Intermittent Explosive Disorder DMS 5 (IED) is a disorder characterized by recurrent aggressive and destructive outbursts.1 To meet the criteria for an Intermittent Explosive Disorder diagnosis, these outbursts must have an unspecified origin not caused by underlying mental disorders or a substance abuse disorder.
A lack of objective criteria has made the diagnosis of IED difficult, especially since there is no specific Intermittent Explosive Disorder test, but there are certain signs and symptoms that could be an indication of the presence of the disorder.
Intermittent Explosive Disorder can manifest in a variety of different ways. However, its identifying characteristic is explosive outbursts that can last up to 30 minutes. These outbursts can occur with little to no warning and can happen either frequently or sporadically. Intermittent Explosive Disorder can also be characterized by perpetual feelings of aggression and agitation. Signs and symptoms that may occur within an IED episode can include:2
According to the National Institute for Mental Health, Intermittent Explosive Disorder can affect up to 7.3% of adults.3 However, since diagnosis statistics for mental health disorders are often understated, alongside the lack of an objective Intermittent Explosive Disorder test, this percentage may be much larger.
The exact cause of IED has not yet been established, but researchers believe several genetic and environmental factors play a role in the development of the disorder.
There have been several studies linking the development of IED with exposure to trauma, especially in childhood. However, other factors can significantly raise the risk for development, including:
IED can increase the risk for the development of other conditions, both mental and physical, as a direct result of outbursts. Isolation as a form of self-treatment of both IED and trauma can lead to impaired mental health, which can cause depression and anxiety.
For IED to be diagnosed, the individual must experience the recurrent outbursts as described above: brief periods of intense emotion, usually rage, that can have destructive tendencies. Then, to ensure that the episodes have developed on their own, a certified health professional will conduct an exam to detect any underlying conditions or substance use disorders.
Trauma is how the body responds to the emotions associated with a distressing event, such as an accident or abuse, that overwhelms the mind’s coping abilities, resulting in long-term negative effects.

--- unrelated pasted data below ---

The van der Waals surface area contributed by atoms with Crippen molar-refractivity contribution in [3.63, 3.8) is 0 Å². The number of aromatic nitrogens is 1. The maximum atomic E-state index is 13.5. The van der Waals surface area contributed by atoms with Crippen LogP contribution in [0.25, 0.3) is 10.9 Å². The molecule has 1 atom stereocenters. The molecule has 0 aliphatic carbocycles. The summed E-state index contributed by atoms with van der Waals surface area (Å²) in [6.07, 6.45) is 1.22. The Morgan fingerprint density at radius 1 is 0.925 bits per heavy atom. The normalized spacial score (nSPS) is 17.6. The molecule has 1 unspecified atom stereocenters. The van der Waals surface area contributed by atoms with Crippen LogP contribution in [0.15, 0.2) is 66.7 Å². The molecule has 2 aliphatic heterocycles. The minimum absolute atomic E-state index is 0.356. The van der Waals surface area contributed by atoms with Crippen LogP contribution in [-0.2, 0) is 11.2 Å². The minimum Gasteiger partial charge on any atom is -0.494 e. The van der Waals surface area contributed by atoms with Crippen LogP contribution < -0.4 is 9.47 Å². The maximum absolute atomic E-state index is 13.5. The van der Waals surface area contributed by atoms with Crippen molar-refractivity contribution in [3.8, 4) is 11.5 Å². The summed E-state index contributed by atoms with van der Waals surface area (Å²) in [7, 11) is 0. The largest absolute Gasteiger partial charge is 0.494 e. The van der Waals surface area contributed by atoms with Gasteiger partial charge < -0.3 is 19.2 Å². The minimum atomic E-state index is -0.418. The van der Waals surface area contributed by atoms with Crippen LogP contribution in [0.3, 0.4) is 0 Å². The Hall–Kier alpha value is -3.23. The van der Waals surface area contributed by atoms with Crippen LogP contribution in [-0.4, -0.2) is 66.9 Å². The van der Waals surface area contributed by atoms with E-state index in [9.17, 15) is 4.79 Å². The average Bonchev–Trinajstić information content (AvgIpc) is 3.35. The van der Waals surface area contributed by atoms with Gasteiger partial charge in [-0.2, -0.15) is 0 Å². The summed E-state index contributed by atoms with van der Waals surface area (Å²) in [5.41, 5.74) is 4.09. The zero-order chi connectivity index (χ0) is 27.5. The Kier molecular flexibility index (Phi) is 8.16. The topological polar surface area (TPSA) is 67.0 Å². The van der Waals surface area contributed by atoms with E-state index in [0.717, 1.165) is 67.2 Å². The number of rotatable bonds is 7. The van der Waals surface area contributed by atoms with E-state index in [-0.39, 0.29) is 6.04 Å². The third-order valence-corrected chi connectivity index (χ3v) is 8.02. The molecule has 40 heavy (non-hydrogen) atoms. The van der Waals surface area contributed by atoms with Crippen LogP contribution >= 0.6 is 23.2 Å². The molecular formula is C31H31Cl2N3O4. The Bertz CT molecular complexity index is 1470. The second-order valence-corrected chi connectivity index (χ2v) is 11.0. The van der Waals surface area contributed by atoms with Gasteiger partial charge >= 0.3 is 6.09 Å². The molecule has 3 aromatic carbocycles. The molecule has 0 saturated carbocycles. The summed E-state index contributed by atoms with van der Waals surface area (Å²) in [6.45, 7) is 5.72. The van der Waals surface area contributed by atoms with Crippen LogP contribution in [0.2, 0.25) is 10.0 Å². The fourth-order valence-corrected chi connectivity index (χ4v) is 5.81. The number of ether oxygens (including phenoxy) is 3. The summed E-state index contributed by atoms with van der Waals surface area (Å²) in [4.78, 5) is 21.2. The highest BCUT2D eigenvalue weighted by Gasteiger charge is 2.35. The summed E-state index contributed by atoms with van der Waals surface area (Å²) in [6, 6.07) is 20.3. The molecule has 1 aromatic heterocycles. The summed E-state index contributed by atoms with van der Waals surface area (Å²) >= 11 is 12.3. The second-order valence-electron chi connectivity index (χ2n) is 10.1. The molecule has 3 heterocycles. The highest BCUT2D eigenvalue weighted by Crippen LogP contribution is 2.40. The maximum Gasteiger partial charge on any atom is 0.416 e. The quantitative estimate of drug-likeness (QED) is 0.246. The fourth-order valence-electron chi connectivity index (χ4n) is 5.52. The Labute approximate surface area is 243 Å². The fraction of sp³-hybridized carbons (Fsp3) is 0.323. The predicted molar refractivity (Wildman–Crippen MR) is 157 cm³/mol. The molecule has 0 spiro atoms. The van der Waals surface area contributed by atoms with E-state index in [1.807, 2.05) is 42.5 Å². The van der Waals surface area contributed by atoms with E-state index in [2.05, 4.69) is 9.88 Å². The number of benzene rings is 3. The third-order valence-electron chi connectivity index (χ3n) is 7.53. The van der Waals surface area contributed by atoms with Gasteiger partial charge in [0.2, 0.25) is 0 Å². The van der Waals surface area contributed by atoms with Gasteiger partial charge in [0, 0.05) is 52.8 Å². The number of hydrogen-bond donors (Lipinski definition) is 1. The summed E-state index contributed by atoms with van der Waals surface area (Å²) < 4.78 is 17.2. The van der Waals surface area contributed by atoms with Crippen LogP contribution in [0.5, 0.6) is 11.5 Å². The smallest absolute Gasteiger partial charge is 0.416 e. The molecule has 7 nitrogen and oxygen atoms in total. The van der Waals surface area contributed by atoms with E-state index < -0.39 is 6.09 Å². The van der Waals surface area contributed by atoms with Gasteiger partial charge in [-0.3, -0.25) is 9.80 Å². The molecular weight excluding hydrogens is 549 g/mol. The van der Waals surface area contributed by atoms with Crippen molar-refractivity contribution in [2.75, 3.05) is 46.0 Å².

There are three main types of trauma: acute, chronic, and complex.4
Trauma can also be indirect, as seen through secondary or vicarious trauma. This type occurs when a person develops trauma symptoms due to close contact with someone who has experienced one of the three types of traumas. Vicarious trauma is most often seen in those who care for people suffering from negative experiences, such as family members or close friends.
Trauma occurs any time the body undergoes a distressing situation in which it is unable to cope. While there are no set criteria to evaluate whether trauma will manifest as the result of an event, there are certain circumstances where it occurs most often. Some of the most common causes of trauma are:
While the exact science between childhood trauma and IED is still being explored in today’s psychology world, there are several studies available that suggest a strong connection. Available information on early childhood brain development as well as trauma as a trigger incident points to this link.
One study published in Psychiatry Research found that, of 4844 trauma-exposed and 731 non-trauma-exposed adults, those who had pre-existing mental health conditions such as depression or anxiety, had experienced great trauma in the child, or who otherwise had a form of PTSD were more likely to have experienced IED. Development was most likely in those who’d first been exposed to trauma in childhood, such as through abuse or great loss.5
While genetics play a large, uncontrollable role in the development of IED, it is possible to help control the environmental factors that contribute to it. To prevent the condition, prevention measures must begin in childhood under the parents’ guidance.
Creating a healthy, safe environment for childhood development is one of the most significant steps in preventing Intermittent Explosive Disorder. IED tends to develop in children who grew up in a home where explosive behavior and different forms of abuse were common.
Treating trauma earlier can also be beneficial. If a parent’s child is exposed to trauma at an early age, undergoing treatment with a pediatric psychotherapist can aid in prevention.
Intermittent Explosive Disorder can be managed through a variety of forms of treatment, improving the individual’s quality of life.
Due to the correlation between childhood trauma and the presence of IED, one of the most common forms of treatment is trauma treatment. Trauma treatment can occur in many forms, including in-patient care and psychotherapy.
Intermittent Explosive Disorder treatment can consist of many different forms of medication, psychotherapy, and dual diagnosis for trauma and associated conditions. For many, in-patient rehabilitation can also be beneficial.